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Open Access Open Badges Commentary

Advanced non-small cell lung cancer: on relapse rechallenge the tumor, not the patient

Marios E Froudarakis1* and Evangelos Briasoulis2

Author Affiliations

1 Department of Pneumonology, Medical School of Alexandroupolis, Democritus University of Thrace, Greece

2 Department of Medical Oncology, Medical School, University of Ioannina, Greece

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BMC Research Notes 2010, 3:195  doi:10.1186/1756-0500-3-195

Published: 14 July 2010

First paragraph (this article has no abstract)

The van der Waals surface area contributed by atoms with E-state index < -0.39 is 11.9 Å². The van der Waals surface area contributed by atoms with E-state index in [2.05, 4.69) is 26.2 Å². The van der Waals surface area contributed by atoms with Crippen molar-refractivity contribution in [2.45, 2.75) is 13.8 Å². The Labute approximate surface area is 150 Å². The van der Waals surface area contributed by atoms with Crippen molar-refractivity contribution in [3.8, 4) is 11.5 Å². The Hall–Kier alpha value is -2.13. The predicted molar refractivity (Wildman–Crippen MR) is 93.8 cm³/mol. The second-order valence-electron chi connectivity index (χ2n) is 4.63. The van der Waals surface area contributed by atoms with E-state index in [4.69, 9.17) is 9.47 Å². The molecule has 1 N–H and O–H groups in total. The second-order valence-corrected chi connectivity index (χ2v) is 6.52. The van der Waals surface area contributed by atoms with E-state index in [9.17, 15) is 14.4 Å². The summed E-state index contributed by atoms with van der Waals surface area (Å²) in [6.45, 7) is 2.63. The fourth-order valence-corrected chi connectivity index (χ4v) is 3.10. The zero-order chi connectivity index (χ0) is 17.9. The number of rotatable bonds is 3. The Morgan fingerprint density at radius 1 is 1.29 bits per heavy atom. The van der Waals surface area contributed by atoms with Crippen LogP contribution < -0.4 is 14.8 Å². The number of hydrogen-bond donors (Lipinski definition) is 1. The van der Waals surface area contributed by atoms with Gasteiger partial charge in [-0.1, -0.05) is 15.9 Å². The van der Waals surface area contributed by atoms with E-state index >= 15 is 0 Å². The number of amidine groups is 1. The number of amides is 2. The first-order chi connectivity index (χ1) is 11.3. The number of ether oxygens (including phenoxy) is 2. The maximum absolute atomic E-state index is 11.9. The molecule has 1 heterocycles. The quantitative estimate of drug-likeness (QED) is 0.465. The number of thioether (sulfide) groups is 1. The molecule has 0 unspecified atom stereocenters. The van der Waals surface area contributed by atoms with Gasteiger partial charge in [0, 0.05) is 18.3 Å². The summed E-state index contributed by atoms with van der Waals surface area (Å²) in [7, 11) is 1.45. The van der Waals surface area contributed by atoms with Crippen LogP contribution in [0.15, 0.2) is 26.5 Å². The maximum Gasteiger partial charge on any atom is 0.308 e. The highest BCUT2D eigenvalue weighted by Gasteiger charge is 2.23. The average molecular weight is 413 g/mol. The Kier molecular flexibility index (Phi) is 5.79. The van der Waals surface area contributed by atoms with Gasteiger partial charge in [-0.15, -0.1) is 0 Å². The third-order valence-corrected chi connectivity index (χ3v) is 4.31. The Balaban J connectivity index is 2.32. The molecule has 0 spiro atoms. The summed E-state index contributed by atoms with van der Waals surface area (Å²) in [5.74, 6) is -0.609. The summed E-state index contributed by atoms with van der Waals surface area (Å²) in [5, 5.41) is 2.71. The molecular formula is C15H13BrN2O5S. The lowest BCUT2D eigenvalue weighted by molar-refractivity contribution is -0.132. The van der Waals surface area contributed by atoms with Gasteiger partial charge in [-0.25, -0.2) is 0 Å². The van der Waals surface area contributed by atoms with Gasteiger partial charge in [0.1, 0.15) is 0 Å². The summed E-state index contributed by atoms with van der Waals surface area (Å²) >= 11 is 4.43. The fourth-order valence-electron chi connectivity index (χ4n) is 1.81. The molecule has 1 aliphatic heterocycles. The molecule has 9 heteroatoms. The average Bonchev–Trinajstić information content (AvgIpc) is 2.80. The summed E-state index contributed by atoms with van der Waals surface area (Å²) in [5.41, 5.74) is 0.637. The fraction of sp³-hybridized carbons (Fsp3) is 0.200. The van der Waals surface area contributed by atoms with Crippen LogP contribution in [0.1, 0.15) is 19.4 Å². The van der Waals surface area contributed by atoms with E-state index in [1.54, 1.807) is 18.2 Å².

Non-small cell lung cancer (NSCLC) is the leading cause of cancer-related mortality in the world. The majority of NSCLC patients are diagnosed with advanced-stage disease and almost all except a tiny minority will develop incurable metastatic disease. The standard of care for such patients with a good performance status (PS) is currently platinum based chemotherapy, which can offer palliation of symptoms but only modest survival improvement [1-3]. Nearly all patients who receive systemic therapy for advanced-metastatic NSCLC will eventually relapse [4]. This is an unquestionable reality. Physicians who deal with medical management of NSCLC patients who failed first line therapy are often puzzled with three key questions: if, what, and whom, to offer a second line therapy. Existing evidence is unfortunately weak, if not confusing, to address such issues. It is therefore apparent that for optimal medical management of these patients we need molecular and/or clinical biomarkers to safe-guide therapeutic decisions.